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Gear

In order to be comfortable, stock up on camping gear. Tents, sleeping bags and other gear need not be the most expensive. Quality, moderately priced gear works well, too. With care and maintenance, camping gear can last for several years.

A tent will be your first line of defense against the outdoors. Although plenty of people prefer to sleep out under the stars, a tent is a place to avoid inclement weather and insects and have a little privacy. Your tent need not be too big, unless you plan to share it with many of your fellow campers. Since you will be spending the majority of your time outdoors, don’t feel pressured to buy the tent equivalent of a three-room suite. A good tent should be sturdy, weather-resistant and large enough to fit the people who will be sleeping in it during your trip.

Invest in a pad to place on the floor of the tent to shield you from the hard ground. The pad will make sleeping more comfortable. If you will be sleeping during warm-weather months, you don’t have to worry about an expensive sleeping bag. An average-weight one will be just fine. Don’t forget to pack a pillow.

A cooler filled with foods and drinks will tide you over for the trip. If you plan to cook, you will need to bring the ingredients for meals. Otherwise sandwiches should suffice. Some campgrounds have grills and picnic tables available. Otherwise, you can cook hot dogs right over your open campfire.

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Where to camp

Campsites may be public or private. Public campgrounds are generally funded by tax dollars and maintained by parks departments or government offices. They may be free to enter or charge a nominal fee for use. Because of the low cost involved, they may be quite popular and crowded during peak camping season.

Private campsites are run by private companies or individuals and may also feature RV hookups. In many instances, private campsites sell memberships to interested parties, which gives access to certain private areas. They may have more amenities than public campsites. Private sites also may employ security personnel and maintenance crews to ensure the areas are clean and safe and to enforce campground rules. This may not be the case at public campsites, where conditions may be inconsistent from site to site.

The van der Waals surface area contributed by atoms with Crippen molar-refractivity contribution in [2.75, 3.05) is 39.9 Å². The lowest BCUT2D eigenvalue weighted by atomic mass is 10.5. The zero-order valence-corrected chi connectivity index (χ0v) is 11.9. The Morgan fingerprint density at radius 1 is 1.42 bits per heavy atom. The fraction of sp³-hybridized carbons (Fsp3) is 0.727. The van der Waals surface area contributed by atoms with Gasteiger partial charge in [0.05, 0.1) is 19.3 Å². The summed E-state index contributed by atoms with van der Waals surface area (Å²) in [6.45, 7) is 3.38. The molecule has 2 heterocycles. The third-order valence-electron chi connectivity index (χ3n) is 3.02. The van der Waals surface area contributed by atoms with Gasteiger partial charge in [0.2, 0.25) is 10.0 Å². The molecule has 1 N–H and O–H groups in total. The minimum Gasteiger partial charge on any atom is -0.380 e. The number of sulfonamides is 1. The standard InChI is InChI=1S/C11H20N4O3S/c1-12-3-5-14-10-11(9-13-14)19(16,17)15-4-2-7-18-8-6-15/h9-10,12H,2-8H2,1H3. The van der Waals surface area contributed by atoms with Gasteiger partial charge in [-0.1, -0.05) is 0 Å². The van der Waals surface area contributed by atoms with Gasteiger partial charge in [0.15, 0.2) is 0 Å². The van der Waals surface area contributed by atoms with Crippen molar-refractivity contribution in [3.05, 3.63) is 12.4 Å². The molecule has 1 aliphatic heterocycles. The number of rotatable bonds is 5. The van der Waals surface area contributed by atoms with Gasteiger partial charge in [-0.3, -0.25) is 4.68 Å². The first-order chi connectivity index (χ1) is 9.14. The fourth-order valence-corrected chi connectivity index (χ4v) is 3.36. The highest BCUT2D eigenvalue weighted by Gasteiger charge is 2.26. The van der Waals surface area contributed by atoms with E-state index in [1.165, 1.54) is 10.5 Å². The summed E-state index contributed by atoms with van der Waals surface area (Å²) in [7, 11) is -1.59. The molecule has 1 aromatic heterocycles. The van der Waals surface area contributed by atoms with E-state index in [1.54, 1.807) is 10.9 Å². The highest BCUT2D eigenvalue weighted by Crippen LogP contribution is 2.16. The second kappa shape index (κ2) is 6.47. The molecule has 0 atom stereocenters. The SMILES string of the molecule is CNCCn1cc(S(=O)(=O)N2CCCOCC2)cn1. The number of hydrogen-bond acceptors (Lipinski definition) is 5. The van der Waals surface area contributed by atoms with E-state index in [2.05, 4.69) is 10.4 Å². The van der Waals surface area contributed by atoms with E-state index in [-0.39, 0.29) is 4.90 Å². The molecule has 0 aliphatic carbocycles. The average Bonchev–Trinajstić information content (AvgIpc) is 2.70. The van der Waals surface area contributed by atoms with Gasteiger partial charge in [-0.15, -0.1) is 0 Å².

An online search of both public and private campsites nearby can help you determine which option best suits you. Consider national parks, national forests and even the Army Corps of Engineers, which manages many recreational areas.

Avoid critters

Animals and insects are part of the camping experience. While they are unavoidable, there are some measures you can take to reduce the propensity for bothersome bug bites or clever critters raiding the cooler.

Keeping a clean campsite is perhaps the most effective animal and insect deterrent. Ants and animals are attracted to food bits scattered around the site, so be sure to gather trash and dispose of it properly each day. Try not to store food on the ground. Whenever possible, keep food locked away in an airtight cooler or other container. Dry foods can be stored under lock and key in the car. Racoons, squirrels, birds, and skunks all have been known to patrol campgrounds for an easy meal. Also, you don’t want to lure in larger predators, such as bears or wild cats.

To avoid insects, steer clear of perfumed products. Keep lights dim at night, as bright lights attract mosquitoes and other biting bugs. Use appropriate insect repellents to help further repel bugs.

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Closer isn’t always better

Many new campers make the mistake of choosing campsites that are in close proximity to bathrooms and clubhouses and other reminders of civilization. But these areas tend to feature heavy foot and car traffic and can make for a noisy experience. To avoid the lights, sounds and bustle of too many people, stick with campsites farther off the beaten path. You may need to walk a little farther, but you will likely enjoy a more peaceful camping experience.

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Plan for the wetness

Even if it doesn’t rain, dew is an inevitable part of camping outdoors. Warm weather with high humidity can make dew even more plentiful. Use a shower curtain or another plastic impenetrable liner beneath your tent to reduce wetness and chilliness while you sleep. Be sure to bring in clothes and remove items from your clotheslines before you retire for the night if you don’t want them damp the next morning. Use tarps to cover anything that should not get wet. Be sure to pack plenty of dry socks and changes of clothes and store them in zipper-top bags in the event clothing does get wet. Wet clothes can be uncomfortable and increase your risk for hypothermia.

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Carry in and carry out

Part of the magic of camping is being able to enjoy nature and experience the great outdoors. It is crucial to protect natural landscapes as much as possible and to exercise caution around plant life. In addition, be mindful of animal habitats. What you bring to the campsite, including trash, should be removed when you are done. Do not leave a mess behind.

Camping can be an enjoyable and inexpensive vacation option. Learning the ropes and heeding some advice can make camping an enjoyable getaway year after year.